One night after the Yankees tied a franchise record with eight home runs, Jorge Posada homered twice and led a five-homer New York charge, blasting through an 8-1 rout of the White Sox.
"Guys are picking me up," said Rodriguez, who is hitless in 21 at-bats since his last homer. "They're swinging the bats incredibly well, and you kind of just want to join the parade a little bit. The most important thing here is to win."
That, the Yankees are doing, securing their third consecutive victory and backing Andy Pettitte, who fired seven innings of one-run ball to log his seventh win. Since the All-Star break, the Yankees are a Major League-best 15-6, and they have ample run support to thank.
"It's good," said Pettitte, who walked two and struck out six. "We're swinging the bats well and it's great to see we came home and got this homestand off to a great start. You don't expect the balls to be flying out of the ballpark the way they are; obviously the guys are feeling extremely comfortable at the plate."
Posada turned in his first multi-homer game of the season, reaching White Sox left-hander John Danks for a two-run shot in the second inning and tacking on a second blast off right-hander Charlie Haeger in the eighth inning. Posada's second home run immediately preceded the ejection of Haeger, who plunked Robinson Cano with a soft offering on his next pitch.
Joining Cano and Derek Jeter, who also homered, rookie Shelley Duncan only further cemented his cult hero status with another home run, his fourth in his last three games at Yankee Stadium. Duncan connected for his fifth Major League home run off Danks in the fourth inning, rocketing a two-run shot over the wall in left-center.
With five home runs in five career games in the Bronx, Duncan has conjured comparisons to Shane Spencer's power surge from 1998, with one notable exception -- Spencer's Major League display came in September, after the Yankees had the division well-secured. Duncan's homers are helping the Yankees pursue postseason play.
"I'm seriously just trying to have good at-bats," Duncan said. "I know I'm capable of hitting home runs just by concentrating on putting together good at-bats. I'm just worried about seeing the ball and making solid contact. I'm just trying to keep things really simple."
With Jason Giambi gaining steam in his rehab from a left foot injury and scheduled to appear at Triple-A Scranton/Wilkes-Barre on Friday, Duncan's days in New York could be numbered, through no fault of his own. With Giambi's eventual expected return, both Duncan and Johnny Damon could experience a crunch for at-bats.
"You're darned right it's going to be difficult," manger Joe Torre said. "I hope, really, that nothing happens to make your decision easy. That means everybody's healthy and everybody's raring to go. I'm going to have to call on the players to understand that only so many guys can be on the field at one time."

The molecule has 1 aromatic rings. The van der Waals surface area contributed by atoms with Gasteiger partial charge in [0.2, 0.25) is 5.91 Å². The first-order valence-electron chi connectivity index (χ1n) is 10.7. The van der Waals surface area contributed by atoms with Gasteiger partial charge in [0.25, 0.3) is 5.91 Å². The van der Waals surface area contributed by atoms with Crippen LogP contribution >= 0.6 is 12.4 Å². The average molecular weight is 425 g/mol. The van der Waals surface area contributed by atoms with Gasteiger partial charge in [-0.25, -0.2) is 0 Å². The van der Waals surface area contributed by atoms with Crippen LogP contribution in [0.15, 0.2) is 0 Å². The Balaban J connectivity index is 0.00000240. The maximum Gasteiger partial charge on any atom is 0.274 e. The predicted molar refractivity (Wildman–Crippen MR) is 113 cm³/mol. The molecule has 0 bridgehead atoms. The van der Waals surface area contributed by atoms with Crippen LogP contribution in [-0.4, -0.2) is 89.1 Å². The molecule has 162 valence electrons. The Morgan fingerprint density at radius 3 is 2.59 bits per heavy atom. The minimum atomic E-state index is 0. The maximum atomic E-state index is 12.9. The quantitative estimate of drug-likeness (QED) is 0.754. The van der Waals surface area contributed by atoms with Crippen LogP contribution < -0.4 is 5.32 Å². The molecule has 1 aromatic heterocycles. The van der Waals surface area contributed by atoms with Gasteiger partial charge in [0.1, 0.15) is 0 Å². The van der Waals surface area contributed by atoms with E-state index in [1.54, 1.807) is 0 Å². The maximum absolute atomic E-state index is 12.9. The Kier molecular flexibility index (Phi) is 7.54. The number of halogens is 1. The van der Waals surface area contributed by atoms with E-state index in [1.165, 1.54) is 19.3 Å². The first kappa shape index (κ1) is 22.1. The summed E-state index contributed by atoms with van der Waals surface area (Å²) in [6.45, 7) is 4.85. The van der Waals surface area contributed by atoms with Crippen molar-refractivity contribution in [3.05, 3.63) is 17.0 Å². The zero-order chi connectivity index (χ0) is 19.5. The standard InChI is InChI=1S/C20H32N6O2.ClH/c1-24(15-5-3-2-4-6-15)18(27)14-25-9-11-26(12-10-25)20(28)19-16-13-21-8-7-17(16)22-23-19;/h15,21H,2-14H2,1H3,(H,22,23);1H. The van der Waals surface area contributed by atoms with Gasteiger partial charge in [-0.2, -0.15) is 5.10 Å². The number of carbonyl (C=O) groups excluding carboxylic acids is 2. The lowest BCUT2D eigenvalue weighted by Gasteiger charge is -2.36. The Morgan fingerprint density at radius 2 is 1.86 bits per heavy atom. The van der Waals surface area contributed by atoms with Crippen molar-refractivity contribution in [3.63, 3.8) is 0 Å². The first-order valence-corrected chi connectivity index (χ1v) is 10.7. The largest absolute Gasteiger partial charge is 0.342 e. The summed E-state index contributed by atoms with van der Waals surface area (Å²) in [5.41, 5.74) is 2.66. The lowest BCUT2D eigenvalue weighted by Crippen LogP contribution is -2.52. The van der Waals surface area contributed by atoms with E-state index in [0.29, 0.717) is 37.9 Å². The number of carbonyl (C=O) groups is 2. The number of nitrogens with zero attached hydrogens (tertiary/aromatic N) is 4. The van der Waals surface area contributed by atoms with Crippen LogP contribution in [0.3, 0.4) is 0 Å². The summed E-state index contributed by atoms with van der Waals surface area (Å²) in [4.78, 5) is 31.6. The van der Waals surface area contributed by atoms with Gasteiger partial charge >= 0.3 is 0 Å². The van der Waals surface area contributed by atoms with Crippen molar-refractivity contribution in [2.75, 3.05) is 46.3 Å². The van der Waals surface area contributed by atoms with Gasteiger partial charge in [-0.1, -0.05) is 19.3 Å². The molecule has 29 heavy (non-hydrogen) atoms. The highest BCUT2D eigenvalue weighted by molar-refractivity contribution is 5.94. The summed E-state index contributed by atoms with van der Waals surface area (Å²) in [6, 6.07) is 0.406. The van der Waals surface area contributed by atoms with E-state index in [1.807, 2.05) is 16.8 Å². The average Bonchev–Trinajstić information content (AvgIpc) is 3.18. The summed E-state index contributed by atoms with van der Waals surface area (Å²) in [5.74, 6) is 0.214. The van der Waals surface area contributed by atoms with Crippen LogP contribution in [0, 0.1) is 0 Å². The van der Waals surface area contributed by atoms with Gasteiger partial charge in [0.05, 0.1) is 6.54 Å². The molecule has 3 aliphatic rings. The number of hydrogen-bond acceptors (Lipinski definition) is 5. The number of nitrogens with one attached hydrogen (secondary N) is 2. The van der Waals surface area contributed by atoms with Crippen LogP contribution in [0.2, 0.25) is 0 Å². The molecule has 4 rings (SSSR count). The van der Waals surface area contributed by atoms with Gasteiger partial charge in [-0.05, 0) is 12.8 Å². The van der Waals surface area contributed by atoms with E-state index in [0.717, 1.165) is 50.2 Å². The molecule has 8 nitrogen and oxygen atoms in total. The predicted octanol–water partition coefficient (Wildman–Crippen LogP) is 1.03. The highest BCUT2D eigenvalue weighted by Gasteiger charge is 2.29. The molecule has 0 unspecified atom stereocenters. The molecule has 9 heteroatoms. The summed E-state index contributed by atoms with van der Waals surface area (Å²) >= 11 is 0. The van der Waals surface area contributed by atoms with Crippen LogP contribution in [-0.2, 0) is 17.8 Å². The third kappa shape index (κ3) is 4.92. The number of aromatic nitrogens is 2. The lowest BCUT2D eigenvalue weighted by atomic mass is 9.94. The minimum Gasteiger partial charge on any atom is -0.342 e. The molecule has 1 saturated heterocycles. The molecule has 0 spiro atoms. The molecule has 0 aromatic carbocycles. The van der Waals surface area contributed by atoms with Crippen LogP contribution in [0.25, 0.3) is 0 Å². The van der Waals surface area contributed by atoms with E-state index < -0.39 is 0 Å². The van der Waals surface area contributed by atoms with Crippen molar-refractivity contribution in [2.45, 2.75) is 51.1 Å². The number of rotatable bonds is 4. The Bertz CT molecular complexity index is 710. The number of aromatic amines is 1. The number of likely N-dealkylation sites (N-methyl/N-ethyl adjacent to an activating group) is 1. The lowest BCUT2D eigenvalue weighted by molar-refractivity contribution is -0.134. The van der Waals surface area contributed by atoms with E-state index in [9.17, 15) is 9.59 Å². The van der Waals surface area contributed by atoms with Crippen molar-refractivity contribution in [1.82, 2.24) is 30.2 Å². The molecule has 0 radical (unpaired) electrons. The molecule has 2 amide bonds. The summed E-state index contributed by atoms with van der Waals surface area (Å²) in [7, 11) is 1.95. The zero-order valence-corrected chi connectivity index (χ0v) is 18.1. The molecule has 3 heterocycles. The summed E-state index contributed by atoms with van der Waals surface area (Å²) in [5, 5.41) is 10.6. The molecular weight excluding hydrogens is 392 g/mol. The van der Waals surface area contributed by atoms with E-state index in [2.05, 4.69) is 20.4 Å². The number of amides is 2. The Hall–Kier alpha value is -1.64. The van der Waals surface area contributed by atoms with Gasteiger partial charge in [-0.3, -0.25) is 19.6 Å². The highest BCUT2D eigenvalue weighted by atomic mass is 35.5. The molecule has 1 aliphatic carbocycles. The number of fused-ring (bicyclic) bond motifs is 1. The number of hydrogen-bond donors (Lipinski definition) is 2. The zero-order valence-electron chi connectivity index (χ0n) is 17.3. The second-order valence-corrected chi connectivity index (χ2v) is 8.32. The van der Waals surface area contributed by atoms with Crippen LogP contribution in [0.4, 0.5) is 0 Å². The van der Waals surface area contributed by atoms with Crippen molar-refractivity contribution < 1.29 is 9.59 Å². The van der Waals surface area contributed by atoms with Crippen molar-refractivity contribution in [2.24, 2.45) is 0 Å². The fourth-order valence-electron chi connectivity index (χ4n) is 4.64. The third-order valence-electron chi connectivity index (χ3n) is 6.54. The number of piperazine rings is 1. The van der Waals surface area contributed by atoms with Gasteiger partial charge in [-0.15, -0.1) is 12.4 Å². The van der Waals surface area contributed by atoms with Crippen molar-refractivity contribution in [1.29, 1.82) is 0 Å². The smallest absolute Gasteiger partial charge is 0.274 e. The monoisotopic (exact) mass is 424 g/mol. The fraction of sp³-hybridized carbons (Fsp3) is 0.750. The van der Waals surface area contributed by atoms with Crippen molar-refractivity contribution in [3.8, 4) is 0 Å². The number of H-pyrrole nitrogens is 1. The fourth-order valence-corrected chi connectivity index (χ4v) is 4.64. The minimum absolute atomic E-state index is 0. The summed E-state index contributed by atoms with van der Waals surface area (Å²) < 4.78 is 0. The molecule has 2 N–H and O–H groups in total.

The hearty run support was a welcome development for Pettitte, who had been backed sparsely in the early portions of the season but has seen improved cushioning of late.
Pettitte allowed a Chicago run in the second inning when Scott Podsednik tripled home Jermaine Dye, but otherwise he was able to keep the White Sox off the board -- even laboring through a fifth inning in which he stranded the bases loaded by getting A.J. Pierzynski to pop out to shallow left field.
"Today was a perfect example of what he's capable of doing," Posada said. "It seemed like he tried to do too much early and he really settled down. He got the ball down and got a lot of pitches down. He's a battler."
Struggling in his attempt to become the youngest player to reach the 500-home run mark, Rodriguez was again turned away. Forgetting about the pending milestone and simply focusing on having quality at-bats may be proving more difficult than expected for Rodriguez, who leads the Majors with 35 home runs and 103 RBIs.
"He's going to hit a home run eventually, whether it's tomorrow or two months from now," Jeter said. "It doesn't make a difference. Our job is to win games. We'd like him to hit the home run and get it out of the way, but more importantly we're here to win games."
Each of Rodriguez's at-bats is preceded by a disruptive procedure in which the umpires must exchange their cache of baseballs for specially-marked ones bearing Rodriguez's first initial and a digit, and Rodriguez acknowledges that he can see the oceans of flashbulbs that accompany each pitch thrown to him, no matter the game situation.
With another Yankees victory in the books, Rodriguez opted to publicly keep his humor about the situation. He learned that White Sox manager Ozzie Guillen had also decided to jibe at the continuing chase, subtly tweaking a sellout crowd of 53,342 on hand in the hopes of witnessing history.
"He threw over to first on purpose a couple of times so the fans could get a nice flashbulb of that," Rodriguez said. "It was confusing why he was throwing over; I knew Bobby [Abreu] wasn't going anywhere. But I knew it was Ozzie behind it, I found out a couple of innings later."
Bryan Hoch is a reporter for MLB.com. This story was not subject to the approval of Major League Baseball or its clubs.